Fired UpReviewed By Peter Sobczynski
Posted 02/20/09 00:00:00
Although the jaw-droppingly inane teen sex comedy “Fired Up” was apparently designed to serve as the first big-screen endeavor from Maxim magazine, following in the fine tradition of such other sterling newsstand-to-multiplex transfers as Mad Magazine’s “Up the Academy” (which turned out so appallingly that both the magazine and star Ron Leibman demanded that their names be removed from the final product), Rolling Stone’s “Perfect” and the direct-to-video atrocity bearing the National Lampoon logo of your choice, it would appear that is no longer the case--the name is nowhere to be found on any of the advertising or on the film itself. This is somewhat strange because of all of the films that I have mentioned here, it is the one that comes closest to representing its print counterpart in that both plenty of reasonably hot B-level starlets in various stages of undress, terrible writing and a sniggering, frat-boy attitude that all but slaps you on the back and calls you “Bro” while sloshing cheap domestic beer all over the place. Of course, one can easily avoid the writing and attitude in the print version simply by turning straight to the pictures of the babes but alas, one does not have that luxury with “Fired Up.“ If you want the one (meaning the babes, of course), you have to take the other two as well and unless you are a 13-year-old slack-wit with raging hormones and absolutely no taste in entertainment that seems to be the target audience demographic, that is a deal that anyone with even the slightest shreds of personal dignity will find surprisingly easy to refuse, especially now that the new Sports Illustrated swimsuit issue is on the stands.Based on the epic-length novel that Norman Mailer managed to spend his entire career never getting around to writing, “Fired Up” tells the story of two high-school studs, the smarmy Shawn (Nicholas D’Agosto) and the smarmier Nick (Eric Christian Olsen), whose upcoming summer is looking bleak for a couple of reasons--the lotharios have pretty much plowed their ways through all of their female classmates and they are facing the prospect of spending several weeks at football camp in the blazing hot and girl-free environs of El Paso, Texas. Using the kind of cool-headed logic normally not seen outside of the confines of a lesser rerun of “What’s Happening?,” the two hit upon a plan that will solve both of their problems in one fell swoop--they will join their school’s faltering cheerleading squad, go off with them to cheerleader camp, spend the majority of that time spreading their foul drop amongst the hundreds of other girls attending and head back home before the climactic cheer competition that will pit them against their anorexic competitors. Although the head cheerleader, Carly (Sarah Roemer), objects to the idea on the not-unreasonable basis that the guys know nothing about cheering and that they are only interested in screwing around, no one else seems to have a problem with this and before long, Shawn and Nick are spending their days demonstrating their cheerleading prowess for camp leader/closet case Coach Keith (John Michael Higgins) and impossibly hot wife/beard Diora (Molly Sims) and their nights demonstrating their other prowess for their fellow students. In developments that will no doubt shock anyone who actually wants to plunk down money to see this thing, Shawn and Nick discover that they actually like cheerleading and their teammates but just before the big competition, their original plan to bail early is discovered and they are sent packing in shame. Whether they decide selflessly return to lead their teammates to victory, whether they attempt to do so by performing some incredibly dangerous trick that they have never practiced before and whether they wind up defeating their various rivals and nailing their dream girls--these are questions whose answers I wouldn’t dream of revealing here. Oh, the hell with it--the answers are yes, yes, sort of and sort of.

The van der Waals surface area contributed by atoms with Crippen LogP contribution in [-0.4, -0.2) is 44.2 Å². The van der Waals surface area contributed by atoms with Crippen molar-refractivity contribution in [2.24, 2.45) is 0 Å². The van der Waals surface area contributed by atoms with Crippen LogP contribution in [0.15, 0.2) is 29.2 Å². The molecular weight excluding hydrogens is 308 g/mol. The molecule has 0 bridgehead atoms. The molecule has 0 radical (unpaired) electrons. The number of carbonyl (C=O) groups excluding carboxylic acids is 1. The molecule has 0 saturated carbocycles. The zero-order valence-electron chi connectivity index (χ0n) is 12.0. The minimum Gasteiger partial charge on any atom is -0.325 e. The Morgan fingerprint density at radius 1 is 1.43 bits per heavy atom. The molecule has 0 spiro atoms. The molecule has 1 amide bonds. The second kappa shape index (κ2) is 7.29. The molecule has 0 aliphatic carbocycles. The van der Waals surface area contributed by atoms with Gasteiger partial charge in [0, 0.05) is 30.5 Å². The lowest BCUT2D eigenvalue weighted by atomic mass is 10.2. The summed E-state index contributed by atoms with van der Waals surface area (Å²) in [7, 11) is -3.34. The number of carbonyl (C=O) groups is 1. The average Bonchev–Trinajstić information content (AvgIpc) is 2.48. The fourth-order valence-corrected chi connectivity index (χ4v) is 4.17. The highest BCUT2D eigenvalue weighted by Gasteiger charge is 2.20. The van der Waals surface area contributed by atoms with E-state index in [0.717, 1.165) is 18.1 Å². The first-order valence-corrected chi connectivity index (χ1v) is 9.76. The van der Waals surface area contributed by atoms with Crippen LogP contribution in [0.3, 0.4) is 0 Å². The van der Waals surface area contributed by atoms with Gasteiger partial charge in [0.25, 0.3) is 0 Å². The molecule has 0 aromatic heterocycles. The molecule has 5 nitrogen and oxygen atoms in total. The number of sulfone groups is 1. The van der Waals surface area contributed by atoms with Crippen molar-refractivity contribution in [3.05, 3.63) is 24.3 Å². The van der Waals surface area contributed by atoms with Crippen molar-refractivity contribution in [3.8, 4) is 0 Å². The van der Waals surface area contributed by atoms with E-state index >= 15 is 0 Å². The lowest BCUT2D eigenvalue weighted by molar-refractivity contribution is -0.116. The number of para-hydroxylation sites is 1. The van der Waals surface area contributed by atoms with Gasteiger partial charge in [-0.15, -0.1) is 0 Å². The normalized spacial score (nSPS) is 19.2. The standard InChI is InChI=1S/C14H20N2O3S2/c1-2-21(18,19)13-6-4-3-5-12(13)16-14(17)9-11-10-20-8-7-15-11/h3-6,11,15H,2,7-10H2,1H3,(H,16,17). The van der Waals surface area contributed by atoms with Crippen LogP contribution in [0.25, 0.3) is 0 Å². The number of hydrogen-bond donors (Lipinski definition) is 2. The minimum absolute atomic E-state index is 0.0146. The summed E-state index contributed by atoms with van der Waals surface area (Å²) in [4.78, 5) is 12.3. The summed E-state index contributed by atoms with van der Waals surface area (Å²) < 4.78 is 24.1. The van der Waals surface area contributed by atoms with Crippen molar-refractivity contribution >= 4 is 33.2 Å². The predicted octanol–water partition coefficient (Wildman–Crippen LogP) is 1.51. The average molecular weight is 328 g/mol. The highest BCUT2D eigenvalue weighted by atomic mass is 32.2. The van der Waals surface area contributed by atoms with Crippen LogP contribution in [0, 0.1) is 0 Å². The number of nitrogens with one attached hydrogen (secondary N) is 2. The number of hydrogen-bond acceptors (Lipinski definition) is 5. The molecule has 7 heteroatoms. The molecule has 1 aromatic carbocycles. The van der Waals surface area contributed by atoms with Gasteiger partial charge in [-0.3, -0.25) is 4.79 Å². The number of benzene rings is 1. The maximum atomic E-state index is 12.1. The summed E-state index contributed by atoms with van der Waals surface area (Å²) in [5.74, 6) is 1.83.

There are so many things wrong with “Fired Up” that if I actually bothered to sit down and list out every single one of them in detail, it would probably turn out to be twice as long the screenplay by Freedom Jones (yes, Freedom Jones) and almost assuredly twice as funny. I could point out the hateful attitude that the displays towards women, minorities, gays, lesbians. . .basically anyone who isn’t an ultra-hetero male, the complete lack of comedy chops demonstrated by the cast, the inane running jokes that start off tiresome and grow even more so as things progress (in the lamest, Nick begins pursuing the older Diora even though he keeps telling everyone that she is some kind of dinosaur--a joke that isn’t funny on the surface and is even stupider when you realize that the character delivering these insults is a high school student being played by an actor who is nearly 32 years old himself) and the incredibly depressing sight of the great Philip Baker Hall (whose performance as Richard Nixon in Robert Altman’s “Secret Honor” is one of the greatest performances that you will ever see in your entire life) popping up in a cameo as the foul-mouthed football coach whose every other word is some variation of “shit.” That said, the biggest and most devastating flaw, the one that would have doomed the entire project even if everything else had been firing on all cylinders, is the inescapable fact that “Fired Up” features two of the most completely loathsome and irredeemably hateful jerks to ever appear on a movie screen as our heroes. Face it, for a teen sex comedy to succeed, and I’ll toss out “Risky Business,” “The Sure Thing” and “American Pie” as three successful examples of this genre, you need lead characters who are sweet, likable and somewhat awkward so that we in the audience can actually begin to develop some kind of rooting interest in their attempts to get lucky with the opposite sex. “Fired Up,” on the other hand, introduces us to two lead characters who have already had sex with practically the entire female population of their student body and then wants us to root for them to have even more sex with another gaggle of gals. This is such an epic miscalculation--something on the level of making “Animal House” and asking us to root for the Omegas instead of the Deltas--that for a minute or two, I was hoping that all the advertising for the film was going to turn out to be a massive bait-and-switch and that Jones and director Will Gluck (yes, Will Gluck) were somehow going to pull off a complete subversion of this particular subgenre. As it turns out, not only is there no subversion about, we are actually supposed to find these two cretins and their abhorrent and thoroughly obnoxious behavior, both in in general and in regards to the opposite sex, to be somehow charming and delightful. Not only is that not the case here, the two are so repellent to anyone with a modicum of good taste that when the film’s main villain arrives in the form of Dr. Rick (David Walton), who is Carly’s mean, self-centered, obnoxious and terminally unfaithful boyfriend (all qualities that Carly is completely unable to detect, even though she is supposed to be the smart one of the group), he is virtually indistinguishable from the guys whom we are supposed to be rooting for in the first place.“Fired Up” is a film that has the moral, ethical and artistic standards of a bottom-of-the-barrel porn film, only without any actual porn to serve as a possible compensating factor. (Oh yeah, despite the premise, this is one raunchy sex comedy that contains absolutely no nudity in order to score a commercially viable PG-13 rating and inspire an inevitable “Unrated” DVD sometime in the next couple of weeks.) This is a film so scuzzy and creepy in tone--even more so since it is supposed to be a comedy--that you keep getting the sense that if there was any possible that it could slip a roofie into your soda while you weren’t looking, it would. And yet, because it is, with the sole exception of the new Tyler Perry opus, the only new film getting a major release this weekend, there is the terrifying possibility that there may be enough bored kids out there to not only allow it to make money but to ensure that a follow-up will be coming in a couple of years. (I am not being paranoid--even the ultra-loathsome “Waiting” has a direct-to-video sequel hitting stores this week.) With any luck, this potential sequel will involves our “heroes” showing up for another cheer camp, only to discover too late that it is located off the banks of mighty Crystal Lake. Actually, with any luck, the production of this potential sequel will be located off the banks of mighty Crystal Lake and the people responsible for this swill will get what they deserve. Now there is an idea worth cheering for.